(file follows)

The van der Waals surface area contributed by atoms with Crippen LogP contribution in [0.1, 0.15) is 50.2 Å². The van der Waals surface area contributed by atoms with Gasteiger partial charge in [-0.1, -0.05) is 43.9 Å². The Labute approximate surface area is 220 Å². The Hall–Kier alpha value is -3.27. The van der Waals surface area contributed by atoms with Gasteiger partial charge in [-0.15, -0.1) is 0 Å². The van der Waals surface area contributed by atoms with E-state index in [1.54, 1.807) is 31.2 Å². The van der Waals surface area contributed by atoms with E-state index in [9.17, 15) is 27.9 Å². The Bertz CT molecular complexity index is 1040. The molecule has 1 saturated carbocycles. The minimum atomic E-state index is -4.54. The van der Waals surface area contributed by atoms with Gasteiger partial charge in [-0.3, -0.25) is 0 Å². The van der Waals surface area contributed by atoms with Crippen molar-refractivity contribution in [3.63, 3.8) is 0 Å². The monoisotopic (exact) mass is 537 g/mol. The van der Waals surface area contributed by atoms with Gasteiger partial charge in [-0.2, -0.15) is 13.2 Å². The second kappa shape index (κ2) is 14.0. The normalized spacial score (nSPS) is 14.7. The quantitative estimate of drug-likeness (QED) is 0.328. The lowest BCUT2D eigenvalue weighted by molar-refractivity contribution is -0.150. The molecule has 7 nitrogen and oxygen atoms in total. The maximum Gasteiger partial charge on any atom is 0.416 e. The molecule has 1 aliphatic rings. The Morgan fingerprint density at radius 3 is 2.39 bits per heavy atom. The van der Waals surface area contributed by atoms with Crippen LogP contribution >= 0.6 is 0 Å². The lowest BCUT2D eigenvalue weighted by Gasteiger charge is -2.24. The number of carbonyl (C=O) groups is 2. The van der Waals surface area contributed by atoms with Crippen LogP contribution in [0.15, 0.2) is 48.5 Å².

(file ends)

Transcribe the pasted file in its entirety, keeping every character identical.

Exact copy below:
The van der Waals surface area contributed by atoms with Crippen LogP contribution in [0.1, 0.15) is 50.2 Å². The van der Waals surface area contributed by atoms with Gasteiger partial charge in [-0.1, -0.05) is 43.9 Å². The Labute approximate surface area is 220 Å². The Hall–Kier alpha value is -3.27. The van der Waals surface area contributed by atoms with Gasteiger partial charge in [-0.15, -0.1) is 0 Å². The van der Waals surface area contributed by atoms with E-state index in [1.54, 1.807) is 31.2 Å². The van der Waals surface area contributed by atoms with E-state index in [9.17, 15) is 27.9 Å². The Bertz CT molecular complexity index is 1040. The molecule has 1 saturated carbocycles. The minimum atomic E-state index is -4.54. The van der Waals surface area contributed by atoms with Gasteiger partial charge in [-0.3, -0.25) is 0 Å². The van der Waals surface area contributed by atoms with Crippen molar-refractivity contribution in [3.63, 3.8) is 0 Å². The monoisotopic (exact) mass is 537 g/mol. The van der Waals surface area contributed by atoms with Gasteiger partial charge in [-0.2, -0.15) is 13.2 Å². The second kappa shape index (κ2) is 14.0. The normalized spacial score (nSPS) is 14.7. The quantitative estimate of drug-likeness (QED) is 0.328. The lowest BCUT2D eigenvalue weighted by molar-refractivity contribution is -0.150. The molecule has 7 nitrogen and oxygen atoms in total. The maximum Gasteiger partial charge on any atom is 0.416 e. The molecule has 1 aliphatic rings. The Morgan fingerprint density at radius 3 is 2.39 bits per heavy atom. The van der Waals surface area contributed by atoms with Crippen LogP contribution >= 0.6 is 0 Å². The lowest BCUT2D eigenvalue weighted by Gasteiger charge is -2.24. The number of carbonyl (C=O) groups is 2. The van der Waals surface area contributed by atoms with Crippen LogP contribution in [0.15, 0.2) is 48.5 Å².